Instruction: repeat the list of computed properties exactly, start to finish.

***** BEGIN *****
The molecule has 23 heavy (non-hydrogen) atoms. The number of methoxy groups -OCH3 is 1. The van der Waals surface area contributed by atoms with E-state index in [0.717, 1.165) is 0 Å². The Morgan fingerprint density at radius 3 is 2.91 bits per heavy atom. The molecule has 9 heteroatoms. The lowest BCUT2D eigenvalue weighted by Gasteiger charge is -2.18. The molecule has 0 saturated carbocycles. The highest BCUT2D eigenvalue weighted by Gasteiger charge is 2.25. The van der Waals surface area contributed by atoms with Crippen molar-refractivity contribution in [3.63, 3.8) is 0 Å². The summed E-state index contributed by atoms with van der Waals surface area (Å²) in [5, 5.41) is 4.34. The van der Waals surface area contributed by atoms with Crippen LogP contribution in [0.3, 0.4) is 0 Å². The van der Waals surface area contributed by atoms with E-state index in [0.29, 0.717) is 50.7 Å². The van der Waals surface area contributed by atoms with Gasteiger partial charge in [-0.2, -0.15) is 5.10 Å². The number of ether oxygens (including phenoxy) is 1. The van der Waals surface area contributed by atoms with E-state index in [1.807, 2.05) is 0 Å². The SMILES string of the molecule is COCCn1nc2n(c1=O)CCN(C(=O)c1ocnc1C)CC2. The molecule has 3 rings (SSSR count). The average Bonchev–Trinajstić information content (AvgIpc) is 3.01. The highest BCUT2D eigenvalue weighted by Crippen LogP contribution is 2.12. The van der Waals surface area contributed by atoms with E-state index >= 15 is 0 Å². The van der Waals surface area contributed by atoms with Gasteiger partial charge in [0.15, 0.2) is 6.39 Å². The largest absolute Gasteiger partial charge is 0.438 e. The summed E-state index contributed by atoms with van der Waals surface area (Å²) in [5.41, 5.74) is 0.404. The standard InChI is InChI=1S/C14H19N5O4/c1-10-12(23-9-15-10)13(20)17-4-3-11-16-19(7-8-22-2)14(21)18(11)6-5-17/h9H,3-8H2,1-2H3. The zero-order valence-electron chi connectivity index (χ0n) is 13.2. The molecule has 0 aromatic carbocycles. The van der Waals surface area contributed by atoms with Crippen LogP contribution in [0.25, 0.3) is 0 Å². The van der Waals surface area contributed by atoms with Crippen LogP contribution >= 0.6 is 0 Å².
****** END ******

The molecule has 23 heavy (non-hydrogen) atoms. The number of methoxy groups -OCH3 is 1. The van der Waals surface area contributed by atoms with E-state index in [0.717, 1.165) is 0 Å². The Morgan fingerprint density at radius 3 is 2.91 bits per heavy atom. The molecule has 9 heteroatoms. The lowest BCUT2D eigenvalue weighted by Gasteiger charge is -2.18. The molecule has 0 saturated carbocycles. The highest BCUT2D eigenvalue weighted by Gasteiger charge is 2.25. The van der Waals surface area contributed by atoms with Crippen molar-refractivity contribution in [3.63, 3.8) is 0 Å². The summed E-state index contributed by atoms with van der Waals surface area (Å²) in [5, 5.41) is 4.34. The van der Waals surface area contributed by atoms with Crippen LogP contribution in [0.3, 0.4) is 0 Å². The van der Waals surface area contributed by atoms with E-state index in [0.29, 0.717) is 50.7 Å². The van der Waals surface area contributed by atoms with Gasteiger partial charge in [-0.2, -0.15) is 5.10 Å². The number of ether oxygens (including phenoxy) is 1. The van der Waals surface area contributed by atoms with E-state index in [1.807, 2.05) is 0 Å². The SMILES string of the molecule is COCCn1nc2n(c1=O)CCN(C(=O)c1ocnc1C)CC2. The molecule has 3 rings (SSSR count). The average Bonchev–Trinajstić information content (AvgIpc) is 3.01. The highest BCUT2D eigenvalue weighted by Crippen LogP contribution is 2.12. The van der Waals surface area contributed by atoms with E-state index >= 15 is 0 Å². The van der Waals surface area contributed by atoms with Gasteiger partial charge in [0.15, 0.2) is 6.39 Å². The largest absolute Gasteiger partial charge is 0.438 e. The summed E-state index contributed by atoms with van der Waals surface area (Å²) in [5.41, 5.74) is 0.404. The standard InChI is InChI=1S/C14H19N5O4/c1-10-12(23-9-15-10)13(20)17-4-3-11-16-19(7-8-22-2)14(21)18(11)6-5-17/h9H,3-8H2,1-2H3. The zero-order valence-electron chi connectivity index (χ0n) is 13.2. The molecule has 0 aromatic carbocycles. The van der Waals surface area contributed by atoms with Crippen LogP contribution in [0.25, 0.3) is 0 Å². The van der Waals surface area contributed by atoms with Crippen LogP contribution >= 0.6 is 0 Å².